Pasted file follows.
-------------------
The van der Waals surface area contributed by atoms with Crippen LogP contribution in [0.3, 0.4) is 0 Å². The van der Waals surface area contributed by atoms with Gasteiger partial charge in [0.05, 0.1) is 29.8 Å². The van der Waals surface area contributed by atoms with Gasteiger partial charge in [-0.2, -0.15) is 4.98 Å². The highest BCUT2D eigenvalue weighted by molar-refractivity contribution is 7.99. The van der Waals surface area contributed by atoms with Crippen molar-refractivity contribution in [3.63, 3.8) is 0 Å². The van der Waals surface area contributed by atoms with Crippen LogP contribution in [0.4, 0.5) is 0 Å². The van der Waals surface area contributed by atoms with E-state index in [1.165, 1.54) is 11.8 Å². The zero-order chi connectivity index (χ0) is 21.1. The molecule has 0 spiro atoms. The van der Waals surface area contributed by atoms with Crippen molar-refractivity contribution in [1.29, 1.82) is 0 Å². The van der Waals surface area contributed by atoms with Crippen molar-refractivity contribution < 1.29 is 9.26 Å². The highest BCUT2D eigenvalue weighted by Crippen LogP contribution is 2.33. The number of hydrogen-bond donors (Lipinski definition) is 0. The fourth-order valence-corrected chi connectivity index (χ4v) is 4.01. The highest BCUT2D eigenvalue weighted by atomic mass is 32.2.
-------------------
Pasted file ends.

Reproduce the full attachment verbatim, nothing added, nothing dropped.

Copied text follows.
The van der Waals surface area contributed by atoms with Crippen LogP contribution in [0.3, 0.4) is 0 Å². The van der Waals surface area contributed by atoms with Gasteiger partial charge in [0.05, 0.1) is 29.8 Å². The van der Waals surface area contributed by atoms with Gasteiger partial charge in [-0.2, -0.15) is 4.98 Å². The highest BCUT2D eigenvalue weighted by molar-refractivity contribution is 7.99. The van der Waals surface area contributed by atoms with Crippen molar-refractivity contribution in [3.63, 3.8) is 0 Å². The van der Waals surface area contributed by atoms with Crippen LogP contribution in [0.4, 0.5) is 0 Å². The van der Waals surface area contributed by atoms with E-state index in [1.165, 1.54) is 11.8 Å². The zero-order chi connectivity index (χ0) is 21.1. The molecule has 0 spiro atoms. The van der Waals surface area contributed by atoms with Crippen molar-refractivity contribution in [1.29, 1.82) is 0 Å². The van der Waals surface area contributed by atoms with Crippen molar-refractivity contribution < 1.29 is 9.26 Å². The highest BCUT2D eigenvalue weighted by Crippen LogP contribution is 2.33. The number of hydrogen-bond donors (Lipinski definition) is 0. The fourth-order valence-corrected chi connectivity index (χ4v) is 4.01. The highest BCUT2D eigenvalue weighted by atomic mass is 32.2.